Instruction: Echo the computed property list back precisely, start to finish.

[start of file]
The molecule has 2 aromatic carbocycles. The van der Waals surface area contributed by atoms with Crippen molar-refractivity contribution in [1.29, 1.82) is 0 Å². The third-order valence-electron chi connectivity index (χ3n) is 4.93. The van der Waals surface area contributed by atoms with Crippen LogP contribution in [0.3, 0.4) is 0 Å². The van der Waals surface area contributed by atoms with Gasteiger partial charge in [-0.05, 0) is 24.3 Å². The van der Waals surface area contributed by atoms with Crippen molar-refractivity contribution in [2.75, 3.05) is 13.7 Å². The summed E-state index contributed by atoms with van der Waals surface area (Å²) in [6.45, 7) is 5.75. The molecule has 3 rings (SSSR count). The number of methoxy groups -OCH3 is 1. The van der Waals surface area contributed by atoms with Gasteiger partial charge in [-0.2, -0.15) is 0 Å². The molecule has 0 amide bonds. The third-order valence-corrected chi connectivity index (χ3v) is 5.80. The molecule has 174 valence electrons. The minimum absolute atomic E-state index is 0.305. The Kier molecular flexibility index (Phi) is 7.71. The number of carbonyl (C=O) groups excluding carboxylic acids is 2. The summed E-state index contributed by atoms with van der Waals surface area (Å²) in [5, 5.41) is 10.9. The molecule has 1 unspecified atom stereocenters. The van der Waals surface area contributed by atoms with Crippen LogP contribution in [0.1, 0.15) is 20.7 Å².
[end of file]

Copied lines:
The molecule has 2 aromatic carbocycles. The van der Waals surface area contributed by atoms with Crippen molar-refractivity contribution in [1.29, 1.82) is 0 Å². The third-order valence-electron chi connectivity index (χ3n) is 4.93. The van der Waals surface area contributed by atoms with Crippen LogP contribution in [0.3, 0.4) is 0 Å². The van der Waals surface area contributed by atoms with Gasteiger partial charge in [-0.05, 0) is 24.3 Å². The van der Waals surface area contributed by atoms with Crippen molar-refractivity contribution in [2.75, 3.05) is 13.7 Å². The summed E-state index contributed by atoms with van der Waals surface area (Å²) in [6.45, 7) is 5.75. The molecule has 3 rings (SSSR count). The number of methoxy groups -OCH3 is 1. The van der Waals surface area contributed by atoms with Gasteiger partial charge in [-0.2, -0.15) is 0 Å². The molecule has 0 amide bonds. The third-order valence-corrected chi connectivity index (χ3v) is 5.80. The molecule has 174 valence electrons. The minimum absolute atomic E-state index is 0.305. The Kier molecular flexibility index (Phi) is 7.71. The number of carbonyl (C=O) groups excluding carboxylic acids is 2. The summed E-state index contributed by atoms with van der Waals surface area (Å²) in [5, 5.41) is 10.9. The molecule has 1 unspecified atom stereocenters. The van der Waals surface area contributed by atoms with Crippen LogP contribution in [0.1, 0.15) is 20.7 Å².